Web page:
Sunday, December 4, 2011

Kidney sales and trafficking

There have been a number of recent stories about criminal organ-trafficking rings around the world.  Here's a long quote from the one that seems most credible, from Bloomberg (in which Frank Delmonico is among those quoted), followed by links to two related stories.

Organ Gangs Force Poor to Sell Kidneys for Desperate Israelis
"Aliaksei Yafimau shudders at the memory of the burly thug who threatened to kill his relatives. Yafimau, who installs satellite television systems in Babrujsk, Belarus, answered an advertisement in 2010 offering easy money to anyone willing to sell a kidney.
He saw it as a step toward getting out of poverty. Instead, Yafimau, 30, was thrust into a dark journey around the globe that had him, at one point, locked in a hotel room for a month in Quito, Ecuador, waiting for surgeons to cut out an organ, Bloomberg Markets magazine reports in its December issue.
"Organ trafficking is on the rise, as desperate people seek transplants in a world that doesn’t have enough donors. About 5,000 people sell organs on the black market each year, according to Francis Delmonico, an adviser on transplants to the World Health Organization.
It’s against the law to buy or sell an organ in every country except Iran, says Delmonico, who is president-elect of the Montreal-basedTransplantation Society, which lobbies governments to crack down on illicit procedures.

‘Exploit Shortages’

“There have been successes fighting organ trafficking around the world,” Delmonico says. “But organ trafficking continues to flourish because criminals exploit shortages of organ donors.”
Bloomberg Markets reported in June that U.S. citizens and others from the Americas suffering from kidney failure were going to Nicaragua and Peru to buy organs in a shadowy trade that injured and killed donors and recipients.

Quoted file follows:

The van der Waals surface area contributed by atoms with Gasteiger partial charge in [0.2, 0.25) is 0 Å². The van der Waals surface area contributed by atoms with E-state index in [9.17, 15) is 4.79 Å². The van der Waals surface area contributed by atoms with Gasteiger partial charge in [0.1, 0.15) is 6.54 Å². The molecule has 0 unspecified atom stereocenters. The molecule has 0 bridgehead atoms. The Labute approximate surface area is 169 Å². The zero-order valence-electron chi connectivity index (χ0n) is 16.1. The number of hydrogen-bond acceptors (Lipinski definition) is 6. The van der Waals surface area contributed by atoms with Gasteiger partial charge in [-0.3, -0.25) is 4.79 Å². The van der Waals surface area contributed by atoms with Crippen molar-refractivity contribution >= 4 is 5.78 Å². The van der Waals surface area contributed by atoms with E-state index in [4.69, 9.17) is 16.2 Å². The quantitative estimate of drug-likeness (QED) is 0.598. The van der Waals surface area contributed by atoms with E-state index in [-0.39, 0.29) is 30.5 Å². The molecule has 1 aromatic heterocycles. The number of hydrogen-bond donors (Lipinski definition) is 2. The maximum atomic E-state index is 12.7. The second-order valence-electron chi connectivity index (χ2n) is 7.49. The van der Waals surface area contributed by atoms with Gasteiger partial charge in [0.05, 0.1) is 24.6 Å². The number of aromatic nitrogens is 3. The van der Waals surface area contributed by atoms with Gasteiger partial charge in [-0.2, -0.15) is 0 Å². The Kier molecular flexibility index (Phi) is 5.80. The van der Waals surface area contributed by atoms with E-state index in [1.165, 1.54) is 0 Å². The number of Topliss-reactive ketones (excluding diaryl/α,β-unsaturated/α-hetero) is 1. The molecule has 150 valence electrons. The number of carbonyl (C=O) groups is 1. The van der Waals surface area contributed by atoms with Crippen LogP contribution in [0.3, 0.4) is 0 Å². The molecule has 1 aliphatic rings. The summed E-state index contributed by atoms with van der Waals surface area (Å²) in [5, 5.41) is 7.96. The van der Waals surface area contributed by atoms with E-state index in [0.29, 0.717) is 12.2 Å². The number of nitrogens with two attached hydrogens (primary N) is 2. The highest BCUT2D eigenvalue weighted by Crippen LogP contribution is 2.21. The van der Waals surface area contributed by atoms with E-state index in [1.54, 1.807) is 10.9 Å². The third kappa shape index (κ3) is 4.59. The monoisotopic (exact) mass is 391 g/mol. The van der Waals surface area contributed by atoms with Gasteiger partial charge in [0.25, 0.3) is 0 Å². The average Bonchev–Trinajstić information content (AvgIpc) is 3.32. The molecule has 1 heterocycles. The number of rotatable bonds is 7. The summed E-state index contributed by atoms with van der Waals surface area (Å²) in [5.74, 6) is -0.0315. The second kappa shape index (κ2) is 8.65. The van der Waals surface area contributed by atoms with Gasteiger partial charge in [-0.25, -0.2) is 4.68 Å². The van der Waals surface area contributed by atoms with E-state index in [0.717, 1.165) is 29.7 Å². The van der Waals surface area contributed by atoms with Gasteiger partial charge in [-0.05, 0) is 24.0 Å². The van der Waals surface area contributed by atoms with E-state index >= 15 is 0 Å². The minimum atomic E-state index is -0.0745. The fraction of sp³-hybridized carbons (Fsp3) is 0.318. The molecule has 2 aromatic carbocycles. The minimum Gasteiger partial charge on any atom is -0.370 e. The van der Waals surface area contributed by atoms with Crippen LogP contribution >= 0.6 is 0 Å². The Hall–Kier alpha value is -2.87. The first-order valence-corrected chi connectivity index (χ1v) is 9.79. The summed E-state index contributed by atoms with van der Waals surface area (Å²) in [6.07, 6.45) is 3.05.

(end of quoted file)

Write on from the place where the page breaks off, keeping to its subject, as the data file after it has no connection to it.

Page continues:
That U.S.-Latin American connection is dwarfed by a network of organ-trafficking organizations whose reach extends from former Soviet Republics such as Azerbaijan, Belarus and Moldova to Brazil, the Philippines, South Africa and beyond, a Bloomberg Markets investigation shows.
Many of the black-market kidneys harvested by these gangs are destined for people who live in Israel.
"Delmonico, a professor of surgery at Harvard Medical School, has spent the past six years lobbying governments and doctors around the world to combat organ trafficking. He says Israel’s government is cracking down.
The Knesset, Israel’s legislative body, passed the Organ Transplant Law in 2008, setting penalties, including imprisonment of up to three years, for buying and selling organs and requiring hospitals to scrutinize transplants by nonrelatives and foreigners.

Breaking up Gangs

In an effort to draw more legal organ donors, the law also offers volunteers compensation for lost wages and travel expense and provides them with additional health insurance. Israeli police have been among the most aggressive in the world against organ traffickers, breaking up three international gangs since 2008.
The government has also banned insurers from funding most transplants outside Israel.